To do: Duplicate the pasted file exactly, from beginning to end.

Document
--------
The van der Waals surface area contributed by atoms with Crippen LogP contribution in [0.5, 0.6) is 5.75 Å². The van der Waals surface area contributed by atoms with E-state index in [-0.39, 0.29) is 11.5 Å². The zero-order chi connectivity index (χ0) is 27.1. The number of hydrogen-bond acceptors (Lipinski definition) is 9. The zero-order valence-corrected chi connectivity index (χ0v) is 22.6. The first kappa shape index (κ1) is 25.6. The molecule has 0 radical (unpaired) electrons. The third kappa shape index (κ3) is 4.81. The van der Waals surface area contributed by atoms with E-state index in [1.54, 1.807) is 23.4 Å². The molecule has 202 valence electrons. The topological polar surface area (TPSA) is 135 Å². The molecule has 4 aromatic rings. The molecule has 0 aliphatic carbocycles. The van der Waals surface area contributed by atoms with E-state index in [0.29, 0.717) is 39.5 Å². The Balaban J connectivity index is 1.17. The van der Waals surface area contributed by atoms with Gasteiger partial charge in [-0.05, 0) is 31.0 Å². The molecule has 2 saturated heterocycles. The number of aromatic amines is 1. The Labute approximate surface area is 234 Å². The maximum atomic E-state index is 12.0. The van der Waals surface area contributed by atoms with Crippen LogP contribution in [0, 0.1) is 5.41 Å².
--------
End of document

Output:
The van der Waals surface area contributed by atoms with Crippen LogP contribution in [0.5, 0.6) is 5.75 Å². The van der Waals surface area contributed by atoms with E-state index in [-0.39, 0.29) is 11.5 Å². The zero-order chi connectivity index (χ0) is 27.1. The number of hydrogen-bond acceptors (Lipinski definition) is 9. The zero-order valence-corrected chi connectivity index (χ0v) is 22.6. The first kappa shape index (κ1) is 25.6. The molecule has 0 radical (unpaired) electrons. The third kappa shape index (κ3) is 4.81. The van der Waals surface area contributed by atoms with E-state index in [1.54, 1.807) is 23.4 Å². The molecule has 202 valence electrons. The topological polar surface area (TPSA) is 135 Å². The molecule has 4 aromatic rings. The molecule has 0 aliphatic carbocycles. The van der Waals surface area contributed by atoms with E-state index in [0.29, 0.717) is 39.5 Å². The Balaban J connectivity index is 1.17. The van der Waals surface area contributed by atoms with Gasteiger partial charge in [-0.05, 0) is 31.0 Å². The molecule has 2 saturated heterocycles. The number of aromatic amines is 1. The Labute approximate surface area is 234 Å². The maximum atomic E-state index is 12.0. The van der Waals surface area contributed by atoms with Crippen LogP contribution in [0, 0.1) is 5.41 Å².